Underlying profit attributable to shareholders was US$29 million, down 72% from US$105 million in 2021. Underlying earnings per share of US¢2.14 were also down by 72%, as compared with US¢7.73 in 2021.
|Summarised Cash Flow||2022|
|Underlying operating profit||209||314|
|Depreciation and amortisation||861||886|
|Increase in working capital||(7)||(10)|
|Net interest and other financing charges paid||(121)||(116)|
|Dividends received from associates||45||46|
|Cash flows from operating activities||940||942|
|Principal elements of lease payments||(661)||(672)|
|Cash flows from operating activities after lease payments||279||270|
|Normal capital expenditure||(244)||(212)|
|Cash flow from investing activities||(201)||(125)|
|Cash flow before financing but after lease payments||78||145|
The Group maintained solid cash flows from operating activities after lease payments of US$279 million in the year, compared with US$270 million in 2021. Normal capital expenditure was higher at US$244 million versus US$212 million in 2021 principally due to the investment in digital capacity and refurbishment of the existing estate.
At 31st December 2022, the Group’s businesses, including associates and joint ventures, operated a total of 10,663 stores across all formats in 13 markets, compared with 10,286 stores at the end of 2021. Included in this total are 1,074 Yonghui stores, 1,908 Maxim’s stores and 2,261 Robinsons Retail stores.
Total assets, excluding cash and bank balances, were US$7.1 billion, down US$299 million compared to 2021. The decrease was mainly due to the impairment charge on the Group’s investment in Robinsons Retail and the unfavourable exchange movements in Asian currencies on translation to the reported currency, United States dollar, partly offset by the increased inventory balances due to stock piling for early Chinese New Year in 2023. Net operating assets were US$941 million at the end of 2022, a 26% drop from previous year.
The Group ended the year with net debt of US$866 million, broadly in line with last year’s level.
The Board is recommending a final dividend of US¢2.00 per share, giving a total dividend of US¢3.00 per share for the year.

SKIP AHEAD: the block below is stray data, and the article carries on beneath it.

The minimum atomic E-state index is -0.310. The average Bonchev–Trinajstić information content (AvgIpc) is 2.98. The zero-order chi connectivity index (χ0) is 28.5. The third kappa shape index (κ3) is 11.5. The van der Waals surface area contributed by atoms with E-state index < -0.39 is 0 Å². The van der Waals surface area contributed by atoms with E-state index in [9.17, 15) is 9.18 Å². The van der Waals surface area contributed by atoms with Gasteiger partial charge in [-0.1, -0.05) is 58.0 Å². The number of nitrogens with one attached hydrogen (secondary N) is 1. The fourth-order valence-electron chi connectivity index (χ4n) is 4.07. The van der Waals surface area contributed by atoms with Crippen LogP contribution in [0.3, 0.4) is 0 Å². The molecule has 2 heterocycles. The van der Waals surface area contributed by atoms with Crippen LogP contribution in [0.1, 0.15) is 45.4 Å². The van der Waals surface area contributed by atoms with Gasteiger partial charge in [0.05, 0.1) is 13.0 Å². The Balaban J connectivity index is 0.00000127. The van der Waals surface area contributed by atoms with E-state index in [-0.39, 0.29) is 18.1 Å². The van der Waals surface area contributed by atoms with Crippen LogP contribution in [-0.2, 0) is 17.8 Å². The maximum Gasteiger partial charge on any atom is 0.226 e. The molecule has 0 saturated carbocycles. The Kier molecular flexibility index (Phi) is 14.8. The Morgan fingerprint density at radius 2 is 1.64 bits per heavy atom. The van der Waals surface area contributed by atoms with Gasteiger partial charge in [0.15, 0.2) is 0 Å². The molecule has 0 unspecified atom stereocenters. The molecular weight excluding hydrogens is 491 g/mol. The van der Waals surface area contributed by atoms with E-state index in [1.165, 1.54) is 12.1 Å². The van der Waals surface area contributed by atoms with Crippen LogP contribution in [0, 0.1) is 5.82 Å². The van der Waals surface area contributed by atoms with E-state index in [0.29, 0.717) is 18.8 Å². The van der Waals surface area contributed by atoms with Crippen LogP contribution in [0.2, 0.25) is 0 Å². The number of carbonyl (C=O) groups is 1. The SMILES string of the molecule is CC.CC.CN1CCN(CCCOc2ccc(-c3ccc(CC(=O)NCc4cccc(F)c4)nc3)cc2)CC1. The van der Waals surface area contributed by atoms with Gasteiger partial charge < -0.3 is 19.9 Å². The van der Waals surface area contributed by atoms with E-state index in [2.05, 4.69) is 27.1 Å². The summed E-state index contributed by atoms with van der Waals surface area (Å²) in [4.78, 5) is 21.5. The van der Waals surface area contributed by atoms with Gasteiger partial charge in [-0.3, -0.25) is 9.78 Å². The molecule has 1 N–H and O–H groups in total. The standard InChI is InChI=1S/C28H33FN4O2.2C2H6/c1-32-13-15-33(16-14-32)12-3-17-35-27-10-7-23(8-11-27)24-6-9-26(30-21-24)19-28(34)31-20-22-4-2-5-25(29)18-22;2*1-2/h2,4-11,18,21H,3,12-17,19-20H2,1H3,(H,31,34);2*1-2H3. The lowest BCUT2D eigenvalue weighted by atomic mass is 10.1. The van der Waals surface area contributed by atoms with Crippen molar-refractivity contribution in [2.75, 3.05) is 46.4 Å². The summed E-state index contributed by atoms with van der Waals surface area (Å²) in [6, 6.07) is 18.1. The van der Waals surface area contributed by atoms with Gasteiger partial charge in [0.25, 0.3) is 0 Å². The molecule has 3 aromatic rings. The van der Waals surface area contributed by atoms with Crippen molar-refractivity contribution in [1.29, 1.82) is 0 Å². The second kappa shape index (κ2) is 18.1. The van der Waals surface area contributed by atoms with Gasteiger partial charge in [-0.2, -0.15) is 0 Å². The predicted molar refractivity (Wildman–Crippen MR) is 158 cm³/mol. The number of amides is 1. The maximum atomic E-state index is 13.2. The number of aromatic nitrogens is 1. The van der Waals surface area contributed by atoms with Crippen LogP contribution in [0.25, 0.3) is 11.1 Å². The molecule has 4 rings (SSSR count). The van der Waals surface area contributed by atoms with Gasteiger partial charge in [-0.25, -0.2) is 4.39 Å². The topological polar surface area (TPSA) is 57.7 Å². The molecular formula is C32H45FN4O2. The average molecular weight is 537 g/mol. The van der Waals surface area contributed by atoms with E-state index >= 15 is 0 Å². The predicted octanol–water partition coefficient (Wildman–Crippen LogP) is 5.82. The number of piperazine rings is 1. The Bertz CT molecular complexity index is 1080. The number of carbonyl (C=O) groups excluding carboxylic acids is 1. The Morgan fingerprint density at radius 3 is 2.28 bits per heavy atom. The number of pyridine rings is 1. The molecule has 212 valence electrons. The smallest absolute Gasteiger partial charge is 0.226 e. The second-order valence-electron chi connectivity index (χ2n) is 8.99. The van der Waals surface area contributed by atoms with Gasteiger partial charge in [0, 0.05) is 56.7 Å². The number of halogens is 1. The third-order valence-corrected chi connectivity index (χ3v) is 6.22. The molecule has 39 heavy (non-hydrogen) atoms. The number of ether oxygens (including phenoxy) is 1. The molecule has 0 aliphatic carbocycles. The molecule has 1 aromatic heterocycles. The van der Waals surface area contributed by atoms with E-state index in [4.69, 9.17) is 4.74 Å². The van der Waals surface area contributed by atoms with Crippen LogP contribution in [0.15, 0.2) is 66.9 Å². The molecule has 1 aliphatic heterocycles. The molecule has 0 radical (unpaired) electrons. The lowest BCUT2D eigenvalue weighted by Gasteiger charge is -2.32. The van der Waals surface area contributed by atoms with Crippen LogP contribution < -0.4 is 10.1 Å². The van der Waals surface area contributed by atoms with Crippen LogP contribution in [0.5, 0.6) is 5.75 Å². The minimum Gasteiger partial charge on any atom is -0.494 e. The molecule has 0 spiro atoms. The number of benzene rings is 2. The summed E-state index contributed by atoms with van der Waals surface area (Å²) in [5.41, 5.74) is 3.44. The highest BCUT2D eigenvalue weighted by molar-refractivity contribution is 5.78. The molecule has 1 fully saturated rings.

As of 31st December 2022, the Group had a gross debt of US$1,096 million, an increase of US$42 million from 2021. The gross debt is funded by total committed and uncommitted lines of US$3,051 million, with US$1,403 million committed and US$552 million uncommitted facilities being unused and available. The Group had cash balances of US$231 million. The available undrawn committed facilities and the cash pooling scheme continued to provide good support and flexibility to the Group for cash and liquidity needed for the operation.
Where required, and typically for working capital purposes, borrowings are normally taken out in local currencies by the Group’s operating subsidiaries to fund daily operations. Borrowings to fund any strategic expansion of the Group are managed centrally and typically funded in United States dollars and Hong Kong dollars, with hedging of foreign exchange and interest rate risk as may be appropriate depending on the investment.
Despite the ongoing challenges posed by pandemic, the Group remains encouraged by the momentum of its ongoing transformation and is confident that it is delivering sustainable improvements to the business over-time which will drive medium- to long-term growth.
With Yonghui’s contribution to the Group’s financial results, the Group’s external auditors, PricewaterhouseCoopers, determined that a full scope audit of Yonghui’s results is required as part of their audit of the Group’s financial statements. The Group equity accounts for its share of Yonghui’s results on a three-month lag such that Yonghui’s results for the 12 months ended 30th September are included in the Group’s financial results for the calendar year.
A full scope audit for Yonghui could not be done in 2021 as Yonghui’s management concluded that it was impractical for an additional audit to be conducted given the extent of the time and efforts required. Consequently, the Group’s 2021 audit opinion was qualified to reflect this fact.
In 2022, the Group has engaged Ernst & Young to perform a full scope audit for the 12 months ended 30th September 2022 with the consent from Yonghui’s management, with audit results fully reported to PricewaterhouseCoopers as Group auditor. Accordingly, an unqualified opinion on the Group’s financial statements for the year ended 31st December 2022 is issued, with a qualification on the comparability of the financial results with those for the year ended 31st December 2021.
A comprehensive discussion of the Group’s financial risk management policies is included in note 40 to the financial statements. The Group manages its exposure to financial risk using a variety of techniques and instruments. The main objectives are to limit exchange and interest rate risks and to provide a degree of certainty about costs. It is our policy not to engage in speculative derivative transactions. The investment of the Group’s cash resources is managed to minimise risk while seeking to enhance yield. Overall, the Group’s funding arrangements are designed to keep an appropriate balance between equity and debt (short and long-term), to maximise flexibility for the future development of the business.
A review of the principal risks and uncertainties facing the Group is set out on pages 161 to 166 of the annual report.
Chief Financial Officer
2nd March 2023